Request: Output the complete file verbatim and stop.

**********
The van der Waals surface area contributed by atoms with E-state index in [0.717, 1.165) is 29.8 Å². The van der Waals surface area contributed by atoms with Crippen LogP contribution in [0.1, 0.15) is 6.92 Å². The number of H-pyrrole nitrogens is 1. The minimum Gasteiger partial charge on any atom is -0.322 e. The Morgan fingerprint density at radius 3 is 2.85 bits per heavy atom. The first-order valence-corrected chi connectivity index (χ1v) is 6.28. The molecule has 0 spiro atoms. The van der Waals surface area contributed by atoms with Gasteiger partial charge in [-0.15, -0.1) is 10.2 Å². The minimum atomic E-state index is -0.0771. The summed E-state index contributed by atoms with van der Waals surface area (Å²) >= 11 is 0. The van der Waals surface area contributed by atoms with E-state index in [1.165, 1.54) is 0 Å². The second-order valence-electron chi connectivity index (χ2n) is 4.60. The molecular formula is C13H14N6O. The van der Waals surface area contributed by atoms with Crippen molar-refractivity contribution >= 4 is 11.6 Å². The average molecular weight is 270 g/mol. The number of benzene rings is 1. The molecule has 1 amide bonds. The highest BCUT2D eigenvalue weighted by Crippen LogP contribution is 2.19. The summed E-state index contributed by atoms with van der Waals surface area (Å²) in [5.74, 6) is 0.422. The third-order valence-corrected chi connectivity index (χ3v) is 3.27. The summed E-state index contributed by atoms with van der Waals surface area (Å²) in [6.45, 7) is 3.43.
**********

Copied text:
The van der Waals surface area contributed by atoms with E-state index in [0.717, 1.165) is 29.8 Å². The van der Waals surface area contributed by atoms with Crippen LogP contribution in [0.1, 0.15) is 6.92 Å². The number of H-pyrrole nitrogens is 1. The minimum Gasteiger partial charge on any atom is -0.322 e. The Morgan fingerprint density at radius 3 is 2.85 bits per heavy atom. The first-order valence-corrected chi connectivity index (χ1v) is 6.28. The molecule has 0 spiro atoms. The van der Waals surface area contributed by atoms with Gasteiger partial charge in [-0.15, -0.1) is 10.2 Å². The minimum atomic E-state index is -0.0771. The summed E-state index contributed by atoms with van der Waals surface area (Å²) >= 11 is 0. The van der Waals surface area contributed by atoms with E-state index in [1.165, 1.54) is 0 Å². The second-order valence-electron chi connectivity index (χ2n) is 4.60. The molecular formula is C13H14N6O. The van der Waals surface area contributed by atoms with Crippen molar-refractivity contribution >= 4 is 11.6 Å². The average molecular weight is 270 g/mol. The number of benzene rings is 1. The molecule has 1 amide bonds. The highest BCUT2D eigenvalue weighted by Crippen LogP contribution is 2.19. The summed E-state index contributed by atoms with van der Waals surface area (Å²) in [5.74, 6) is 0.422. The third-order valence-corrected chi connectivity index (χ3v) is 3.27. The summed E-state index contributed by atoms with van der Waals surface area (Å²) in [6.45, 7) is 3.43.